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What is the simplest way to convert a large Excel spreadsheet with multiple worksheets into .CSV files in R?

Note that I've tested XLConnect and XLSX and found that my Excel sheets cause it to crash. So I'm specifically looking for a solution that does not use the XLConnect or XLSX package.

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Why not just use excel to convert into CSV? –  Stedy Nov 18 '11 at 20:10
@Stedy - Perhaps the Excel spreadsheet is generated as part of a automated periodic process that AME can't modify but still has to work with. Alternatively, maybe AME actually has 5,000 such Excel sheets and needs to extract multiple sheets from each, but already knows how to loop across files. I can think of a great many scenarios in which manual conversion becomes nightmarish. –  Matt Parker Nov 18 '11 at 20:29
@MattParker - good point –  Stedy Nov 18 '11 at 22:04
Not to mention that, from a reproducible research standpoint, it is often better to treat the excel sheet as 'primary' (e.g. if it comes from a collaborator) and do the processing, including conversion, in R. –  Drew Steen Jun 7 '12 at 14:34

2 Answers 2

up vote 4 down vote accepted


EDIT: to address the read.xlsx option:

If you have Perl running, you need a current version of gdata

installXLSXsupport()   #now the example from help(read.xls)
    # load the third worksheet, skipping the first two non-data lines...
    if( 'XLSX' %in% xlsFormats() )  # if XLSX is supported..
      data <- read.xls(exampleFile2007, sheet="Sheet with initial text", skip=2)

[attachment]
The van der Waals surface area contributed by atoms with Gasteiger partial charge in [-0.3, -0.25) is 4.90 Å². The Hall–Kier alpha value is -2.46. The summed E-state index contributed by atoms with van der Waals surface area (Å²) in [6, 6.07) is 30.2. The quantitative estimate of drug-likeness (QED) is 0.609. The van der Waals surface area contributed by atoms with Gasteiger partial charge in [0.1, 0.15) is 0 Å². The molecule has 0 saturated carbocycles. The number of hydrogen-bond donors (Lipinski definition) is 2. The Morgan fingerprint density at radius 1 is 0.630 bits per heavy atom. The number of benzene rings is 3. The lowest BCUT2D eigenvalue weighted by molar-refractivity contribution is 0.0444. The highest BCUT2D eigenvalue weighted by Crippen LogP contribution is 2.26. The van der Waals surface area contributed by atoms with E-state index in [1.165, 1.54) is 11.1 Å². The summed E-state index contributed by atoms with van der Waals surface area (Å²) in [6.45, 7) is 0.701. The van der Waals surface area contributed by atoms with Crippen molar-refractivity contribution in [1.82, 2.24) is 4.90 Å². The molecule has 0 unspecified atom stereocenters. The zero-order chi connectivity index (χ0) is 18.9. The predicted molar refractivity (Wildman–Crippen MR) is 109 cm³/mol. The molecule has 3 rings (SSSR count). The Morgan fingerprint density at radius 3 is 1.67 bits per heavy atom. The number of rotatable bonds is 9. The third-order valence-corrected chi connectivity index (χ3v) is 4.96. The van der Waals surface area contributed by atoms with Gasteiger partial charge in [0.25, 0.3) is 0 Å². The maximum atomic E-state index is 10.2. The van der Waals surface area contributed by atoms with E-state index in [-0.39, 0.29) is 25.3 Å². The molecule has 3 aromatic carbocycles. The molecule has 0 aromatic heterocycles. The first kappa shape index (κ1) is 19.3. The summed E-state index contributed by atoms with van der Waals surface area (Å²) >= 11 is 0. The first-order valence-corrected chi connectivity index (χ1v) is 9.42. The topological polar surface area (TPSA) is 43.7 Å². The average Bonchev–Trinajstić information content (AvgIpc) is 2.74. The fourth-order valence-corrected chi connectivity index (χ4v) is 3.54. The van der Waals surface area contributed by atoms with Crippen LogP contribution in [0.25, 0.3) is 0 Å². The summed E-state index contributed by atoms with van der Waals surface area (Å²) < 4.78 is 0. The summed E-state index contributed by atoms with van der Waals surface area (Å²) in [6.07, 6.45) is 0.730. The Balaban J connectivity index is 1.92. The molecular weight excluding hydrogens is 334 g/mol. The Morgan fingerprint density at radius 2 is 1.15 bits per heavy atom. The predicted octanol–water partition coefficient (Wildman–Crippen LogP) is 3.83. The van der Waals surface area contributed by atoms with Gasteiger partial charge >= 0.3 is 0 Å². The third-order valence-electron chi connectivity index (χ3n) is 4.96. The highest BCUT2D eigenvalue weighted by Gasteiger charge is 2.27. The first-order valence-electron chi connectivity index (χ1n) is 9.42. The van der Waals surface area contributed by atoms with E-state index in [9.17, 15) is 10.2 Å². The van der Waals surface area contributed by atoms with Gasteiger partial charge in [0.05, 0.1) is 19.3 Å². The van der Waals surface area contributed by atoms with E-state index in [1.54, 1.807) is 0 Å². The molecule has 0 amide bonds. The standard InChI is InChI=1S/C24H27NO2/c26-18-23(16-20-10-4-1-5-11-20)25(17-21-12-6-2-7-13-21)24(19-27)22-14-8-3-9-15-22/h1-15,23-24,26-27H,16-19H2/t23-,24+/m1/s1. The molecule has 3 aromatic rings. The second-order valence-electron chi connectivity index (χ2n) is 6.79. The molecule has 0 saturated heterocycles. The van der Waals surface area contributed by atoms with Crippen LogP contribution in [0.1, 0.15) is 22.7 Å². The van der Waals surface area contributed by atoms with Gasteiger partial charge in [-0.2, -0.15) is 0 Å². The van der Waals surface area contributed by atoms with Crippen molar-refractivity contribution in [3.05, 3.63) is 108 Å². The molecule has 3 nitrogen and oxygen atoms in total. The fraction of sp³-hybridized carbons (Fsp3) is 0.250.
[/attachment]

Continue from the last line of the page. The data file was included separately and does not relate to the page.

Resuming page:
X       X.1 D E.  F  G Factor
1 NA  FirstRow 1 NA NA NA   Red 
2 NA SecondRow 2  1 NA NA Green 
3 NA  ThirdRow 3  2  1 NA   Red 
4 NA FourthRow 4  3  2  1 Black 

This was done on a Mac and up until this question I had always stumbled at the installXLSXsupport() stage since I always got an error. This time I started up Perl from a Terminal command line, and got success after first setting up my personal configuration, defining CPAN mirrors on my continent, and I left perl running.

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That's a great resource, but I think your answer would be even better if you included some personal commentary on which options you've used and your experiences with them. It's hard to know where to start on a list like that. –  Matt Parker Nov 18 '11 at 20:33
Even as you noted in your comment, it would have been difficult to render an answer tailored to the questioners situation because there were no details of such offered. It seemed a general response was called for to answer a vague question and hopefully elicit clarifying details. –  BondedDust Nov 18 '11 at 20:38
Thanks for the link DWin. This question actually relates to an issue I had with the XLConnect and XLSX packages being unable to read a particularly large .xlsx file. If I manually convert the spreadsheets into a CSV file my R code works just fine. So, in order to automate the process, I need to use a R package that can read large .xlsx files and convert them into .csv files. After reading your reference, I think I'll give gdata a shot. Can you help me figure out how I convert .xlsx files using the "gdata" package? –  AME Nov 18 '11 at 20:48
@AME The comments are not the appropriate place for extended help and follow up questions. Try some more stuff and if you get stuck again ask a separate question. –  joran Nov 18 '11 at 21:29

Here's a loop to write out all sheets:

## install support for xlsx files
excelFile <- ("/full/path/to/excelFile.xlsx")
## note that the perl scripts that gdata uses do not cope well will tilde expansion
## on *nix machines. So use the full path. 
numSheets <- sheetCount(excelFile, verbose=TRUE)

for ( i in 1:numSheets) {
  mySheet <- read.xls(excelFile, sheet=i)
  write.csv(mySheet, file=paste(i, "csv", sep="."), row.names=FALSE)
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